John Magary grew up in Dallas. He attended Williams College and Columbia University. The Mend, a feature film he wrote and directed, premiered this year at SXSW. His films as director and/or editor have screened at Sundance, BAMCinemaFest, San Francisco, Maryland, Edinburgh, and New Directors/New Films. He lives in New York City.
The Gift, a thriller built around a complicated comeuppance, gets assholes right. I can say this with some authority. I have been, from time to time, a pretty good asshole. From time to time, I have been a pretty great asshole. Happy to needle and deflect, to undercut, to lie when it serves me. I have joked without mercy. I have brushed pity aside in the interest of frictionless self-satisfaction. I think we all do this from time to time, but me, maybe I’m better at it than you?
Jason Bateman, playing Simon the Skeptical Asshole Husband to Rebecca Hall’s Robyn the Giver of the Benefit of the Doubt, got me on Simon’s side early. A chance meeting with a long-discarded high school acquaintance named Gordo, played by the movie’s writer/director, Joel Edgerton, makes Simon wary and a little suspicious. And why wouldn’t he be? Gordo is weird. Played by Edgerton with a reddish dye job, tentative Mid-Atlantic-Pacific-Northwest-Midwest accent and the kind of thick, dated goatee a bassist in an evangelical church backup band might resist growing for fear of looking “uncool,” Gordo is definitely a Gordo, someone with whom, at your high school reunion, you might have a nice five-minute chat full of muted encouragement as you sloppily ask a cater-waiter to pour you a twelfth whiskey soda.
Simon, for reasons that become clear as the narrative pushes along, won’t allow himself the emotional luxury of sympathy. He hammers the point home to Robyn: this guy, he’s off. He’s grasping at an intimacy that isn’t there, and is too flighty to be trusted. And again, his voice is so wobbly, so there’s really no time for him in our go-go world of strivers and carefully selected yet affordable red wines. Robyn, reeling (in a frankly exaggerated, silly, sexist movie kind of way) from a miscarriage and an addiction to prescription drugs, finds Gordo’s manner, the forwardness of his behavior — the movie’s title refers to his penchant for leaving the couple, often via doorstep, increasingly cumbersome presents — oddly disarming. Gordo’s obviously walking around with a lot of pain. Why can’t we let him in? Robyn wonders. Why must all friends be made with grace? Goobers mean well too, don’t they? Maybe goobers listen better?
Edgerton’s script is precisely calibrated and paced, and so the film, lifelike with embarrassment and pity, is irresistible. It lingers. Even knowing that we’re genre-bound, and that thrills must be lurking around the corner — one shock moment in particular is brilliantly handled, utilizing POV and focal length with blunt ingenuity — and that tables will turn and not everything is as it seems, the triangle of Simon-Robyn-Gordo is psychologically rich and pulls us in. We’ve all been repulsed by human awkwardness, and we’ve all regretted that repulsion. We’ve all known a Gordo.
And we’ve all known a Simon. Maybe we’ve all been a Simon? I’ve tried to write a Simon or two. It’s not easy. They don’t typically run around and insult people and poop on the sidewalk. (That would be easier, and more fun, to write.) Most disarm with subtle acts of aggression, and quietly demand you lean in for a closer inspection. It can take years to recognize an asshole, to fully comprehend the gross manipulations — the skilled ones are strategic, especially within the constrictions of a doomed relationship. Simon, in The Gift, has ulterior motives, but they’re not related to anything larger than his own inflated sense of entitlement. He’s not building a weapon, he doesn’t stack bodies in his closet, and he’s not poisoning the groundwater for a windfall of Deutsche bearer bonds. No, he is a true asshole, interested only in spreading a kind of universal awareness of Right Simon. (As annoying as it is, the age-old bleeding heart defense of an asshole being that way because he or she is “just insecure” is basically, if not helpfully, correct.) Simon regrets his past treatment of Gordo only insofar as it’s screwing up his marriage. He ruins a co-worker’s life to protect his family. He hectors his wife relentlessly, and cruelly, about her addiction to prescription pills because he cares so damn much about her. He has his reasons, man. (One is reminded of Daniel Plainview in There Will be Blood: “I can’t keep doing this on my own with these…people.”)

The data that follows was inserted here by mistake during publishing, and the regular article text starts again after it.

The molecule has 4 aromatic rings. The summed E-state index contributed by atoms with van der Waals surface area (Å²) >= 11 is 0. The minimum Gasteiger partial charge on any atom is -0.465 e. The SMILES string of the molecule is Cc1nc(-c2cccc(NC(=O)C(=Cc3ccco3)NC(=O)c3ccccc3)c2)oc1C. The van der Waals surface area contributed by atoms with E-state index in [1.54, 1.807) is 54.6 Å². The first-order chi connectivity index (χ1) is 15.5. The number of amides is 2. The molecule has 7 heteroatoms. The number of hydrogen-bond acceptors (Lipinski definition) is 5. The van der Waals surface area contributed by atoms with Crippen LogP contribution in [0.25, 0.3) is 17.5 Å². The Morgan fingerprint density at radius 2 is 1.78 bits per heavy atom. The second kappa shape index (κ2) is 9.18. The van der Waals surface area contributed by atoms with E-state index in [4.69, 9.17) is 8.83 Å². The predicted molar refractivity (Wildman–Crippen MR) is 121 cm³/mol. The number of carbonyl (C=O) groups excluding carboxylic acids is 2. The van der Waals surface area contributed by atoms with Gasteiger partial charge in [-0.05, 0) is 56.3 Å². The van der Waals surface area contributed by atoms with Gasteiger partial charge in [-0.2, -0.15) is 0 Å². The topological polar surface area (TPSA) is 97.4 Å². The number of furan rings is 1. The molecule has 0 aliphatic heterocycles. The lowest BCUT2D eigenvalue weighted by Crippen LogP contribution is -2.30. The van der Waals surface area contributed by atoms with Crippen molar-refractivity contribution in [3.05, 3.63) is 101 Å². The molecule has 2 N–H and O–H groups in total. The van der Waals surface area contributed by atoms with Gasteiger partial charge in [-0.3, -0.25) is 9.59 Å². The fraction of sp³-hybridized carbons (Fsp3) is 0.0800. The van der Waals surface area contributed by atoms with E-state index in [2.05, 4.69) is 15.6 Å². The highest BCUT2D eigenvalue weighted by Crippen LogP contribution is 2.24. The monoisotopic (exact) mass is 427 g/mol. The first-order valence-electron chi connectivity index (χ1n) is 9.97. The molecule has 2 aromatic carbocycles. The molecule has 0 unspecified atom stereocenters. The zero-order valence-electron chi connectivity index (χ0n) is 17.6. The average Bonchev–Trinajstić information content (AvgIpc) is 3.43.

Jason Bateman, from all the evidence I’ve gathered (one podcast interview), seems like a nice and thoughtful man. But he grew up a child actor, in Los Angeles, and has surely seen grade-A jerks come and go. His performance taps into something very raw and, it should be said, very L.A. And it’s a pure revelation. In a very fine ensemble, he stands out. His skepticism feels right, and often feeds off a mean-but-fun sense of humor, and so we identify from the start a kind of worldliness his delicate wife lacks. (Again, the movie’s sexual politics are its weakest element and are what keeps the movie feeling throughout like a throwback. Rebecca Hall is both very good and too good in this.)
Edgerton’s script is careful throughout to resist indicating who, or what, Simon really is. It’s a tribute to the movie’s sophistication, and its bold willingness to walk a tightrope of moral restraint, that the primary reveal at the end is that, on top of being a funny guy, a stern husband, a healthy skeptic, and a salaryman, Simon is also cruel. And that cruelty, in the contours of his life, has made all the difference.